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D'Arcy: Ireland must beat Kiwis at the breakdown

IRELAND will be looking to put in some crunching one-on-one tackles to try and slow the All Blacks' onslaught when they meet the world champions in the second match in their three-Test series in Christchurch tomorrow.

New Zealand took Ireland apart to win 42-10 at Eden Park last week, winning most of the battles at the breakdown to set up line breaks around the ruck and create mismatches in the backline.

Gordon D'Arcy returns to the Ireland team at inside centre in place of the injured Keith Earls, and faces the daunting task of dealing with the threat posed by his opposite number, Sonny Bill Williams.

"The breakdown is what rugby is about. There aren't too many tries from set phase anymore," said D'Arcy. "It's not about the first phase it's that fifth, sixth, seventh phase, that missed tackle, one-on-one and when they get in behind with three guys flooding through against the full-back.

"What we learned was that you can't put three guys into the tackle and breakdown, especially when you have guys like Sonny Bill who can make offloads when he's got two players on him. We just have to have that ruthlessness in one-on-one tackles to turn the tables a little bit."

D'Arcy said the team had worked hard on their approach to the breakdown, trying to ensure that only one tackler was involved and allowing the second player to try and slow down the ball.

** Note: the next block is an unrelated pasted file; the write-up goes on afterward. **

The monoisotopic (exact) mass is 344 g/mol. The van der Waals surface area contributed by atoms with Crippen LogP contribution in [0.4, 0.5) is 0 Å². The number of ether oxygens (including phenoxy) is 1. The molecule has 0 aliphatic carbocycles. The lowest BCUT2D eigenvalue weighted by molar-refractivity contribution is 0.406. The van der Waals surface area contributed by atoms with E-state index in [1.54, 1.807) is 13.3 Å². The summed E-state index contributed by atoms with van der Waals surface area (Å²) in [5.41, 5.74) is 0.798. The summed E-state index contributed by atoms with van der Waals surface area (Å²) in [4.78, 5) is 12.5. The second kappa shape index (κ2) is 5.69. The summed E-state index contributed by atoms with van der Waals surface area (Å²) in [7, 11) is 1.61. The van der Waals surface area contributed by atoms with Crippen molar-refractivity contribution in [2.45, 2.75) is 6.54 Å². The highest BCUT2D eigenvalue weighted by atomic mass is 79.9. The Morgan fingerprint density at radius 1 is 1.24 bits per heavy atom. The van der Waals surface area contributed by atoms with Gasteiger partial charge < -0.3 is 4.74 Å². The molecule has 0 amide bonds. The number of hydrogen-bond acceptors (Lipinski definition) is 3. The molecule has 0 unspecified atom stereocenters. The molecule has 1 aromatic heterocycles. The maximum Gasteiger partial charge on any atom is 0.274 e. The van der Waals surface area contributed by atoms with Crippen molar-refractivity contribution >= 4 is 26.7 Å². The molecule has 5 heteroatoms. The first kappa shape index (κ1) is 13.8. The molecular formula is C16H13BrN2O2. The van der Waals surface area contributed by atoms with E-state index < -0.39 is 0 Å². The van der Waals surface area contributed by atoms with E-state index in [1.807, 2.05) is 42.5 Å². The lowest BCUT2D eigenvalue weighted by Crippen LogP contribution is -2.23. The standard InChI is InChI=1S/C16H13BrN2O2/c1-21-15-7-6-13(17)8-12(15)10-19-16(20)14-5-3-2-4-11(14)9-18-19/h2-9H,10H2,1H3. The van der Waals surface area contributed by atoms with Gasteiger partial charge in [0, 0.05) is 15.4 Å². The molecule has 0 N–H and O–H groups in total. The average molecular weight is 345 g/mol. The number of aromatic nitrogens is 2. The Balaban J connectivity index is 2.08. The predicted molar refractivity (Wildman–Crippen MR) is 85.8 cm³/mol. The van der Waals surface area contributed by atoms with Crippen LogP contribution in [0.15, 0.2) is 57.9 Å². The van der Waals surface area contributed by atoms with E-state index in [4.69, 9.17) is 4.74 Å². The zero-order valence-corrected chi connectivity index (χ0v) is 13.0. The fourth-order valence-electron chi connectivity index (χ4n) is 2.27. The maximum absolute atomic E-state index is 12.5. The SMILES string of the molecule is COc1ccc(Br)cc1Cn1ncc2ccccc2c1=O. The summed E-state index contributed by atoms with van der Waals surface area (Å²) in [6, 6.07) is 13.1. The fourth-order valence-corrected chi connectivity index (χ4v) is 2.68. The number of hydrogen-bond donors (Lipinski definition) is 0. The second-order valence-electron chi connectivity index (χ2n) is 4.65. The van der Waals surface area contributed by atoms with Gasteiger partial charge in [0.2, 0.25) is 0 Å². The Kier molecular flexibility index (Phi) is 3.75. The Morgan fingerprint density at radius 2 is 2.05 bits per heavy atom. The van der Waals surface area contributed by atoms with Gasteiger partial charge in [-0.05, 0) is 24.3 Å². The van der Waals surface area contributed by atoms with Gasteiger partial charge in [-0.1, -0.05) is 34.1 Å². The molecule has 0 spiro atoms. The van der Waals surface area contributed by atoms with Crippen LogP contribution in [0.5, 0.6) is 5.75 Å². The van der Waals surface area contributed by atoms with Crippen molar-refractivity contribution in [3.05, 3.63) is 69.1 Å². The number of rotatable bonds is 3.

"We know how to do it, we do it week in week out, but we just didn't give it justice (last week)," he said.

Three of the All Blacks' five tries in Auckland were the direct result of counter-attacks.


Ireland defensive coach Les Kiss reiterated a comment made by captain Brian O'Driscoll yesterday that his side would need to put more pressure on their kick-chase.

"The counter-attack of New Zealand is fairly vicious," the Australian said. "The kick chase really needs to be up there. There needs to be an intensity that will take away their options ... and if we do that we will be able to negate the way they run back."

Kiss said the Irish had not done much "smashing each other on the paddock" this week, but instead had spoken about lifting their mental intensity.

"It's an attitudinal thing, it's an understanding thing. It's about being quicker, being ready," Kiss added. "You don't have a minute to wait until the next set piece between breaks, they get the game going quickly and it's implied upon us to be ready for that."